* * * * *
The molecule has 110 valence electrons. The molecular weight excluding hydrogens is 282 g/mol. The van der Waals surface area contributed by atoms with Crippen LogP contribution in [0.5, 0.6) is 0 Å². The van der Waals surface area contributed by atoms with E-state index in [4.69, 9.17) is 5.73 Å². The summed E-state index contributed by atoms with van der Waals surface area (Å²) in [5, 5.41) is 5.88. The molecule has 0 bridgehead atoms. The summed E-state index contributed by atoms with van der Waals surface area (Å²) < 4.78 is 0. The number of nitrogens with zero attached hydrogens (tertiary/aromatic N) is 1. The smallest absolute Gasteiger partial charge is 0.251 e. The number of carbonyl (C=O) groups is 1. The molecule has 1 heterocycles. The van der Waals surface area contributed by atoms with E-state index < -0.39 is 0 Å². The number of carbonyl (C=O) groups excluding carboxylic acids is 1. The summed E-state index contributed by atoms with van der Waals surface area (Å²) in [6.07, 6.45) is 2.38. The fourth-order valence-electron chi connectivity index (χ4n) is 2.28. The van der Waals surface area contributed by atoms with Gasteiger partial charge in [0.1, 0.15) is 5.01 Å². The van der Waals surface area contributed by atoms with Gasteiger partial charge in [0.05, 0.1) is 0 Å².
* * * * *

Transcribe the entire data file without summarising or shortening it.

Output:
The molecule has 110 valence electrons. The molecular weight excluding hydrogens is 282 g/mol. The van der Waals surface area contributed by atoms with Crippen LogP contribution in [0.5, 0.6) is 0 Å². The van der Waals surface area contributed by atoms with E-state index in [4.69, 9.17) is 5.73 Å². The summed E-state index contributed by atoms with van der Waals surface area (Å²) in [5, 5.41) is 5.88. The molecule has 0 bridgehead atoms. The summed E-state index contributed by atoms with van der Waals surface area (Å²) < 4.78 is 0. The number of nitrogens with zero attached hydrogens (tertiary/aromatic N) is 1. The smallest absolute Gasteiger partial charge is 0.251 e. The number of carbonyl (C=O) groups is 1. The molecule has 1 heterocycles. The van der Waals surface area contributed by atoms with E-state index < -0.39 is 0 Å². The number of carbonyl (C=O) groups excluding carboxylic acids is 1. The summed E-state index contributed by atoms with van der Waals surface area (Å²) in [6.07, 6.45) is 2.38. The fourth-order valence-electron chi connectivity index (χ4n) is 2.28. The van der Waals surface area contributed by atoms with Gasteiger partial charge in [0.1, 0.15) is 5.01 Å². The van der Waals surface area contributed by atoms with Gasteiger partial charge in [0.05, 0.1) is 0 Å².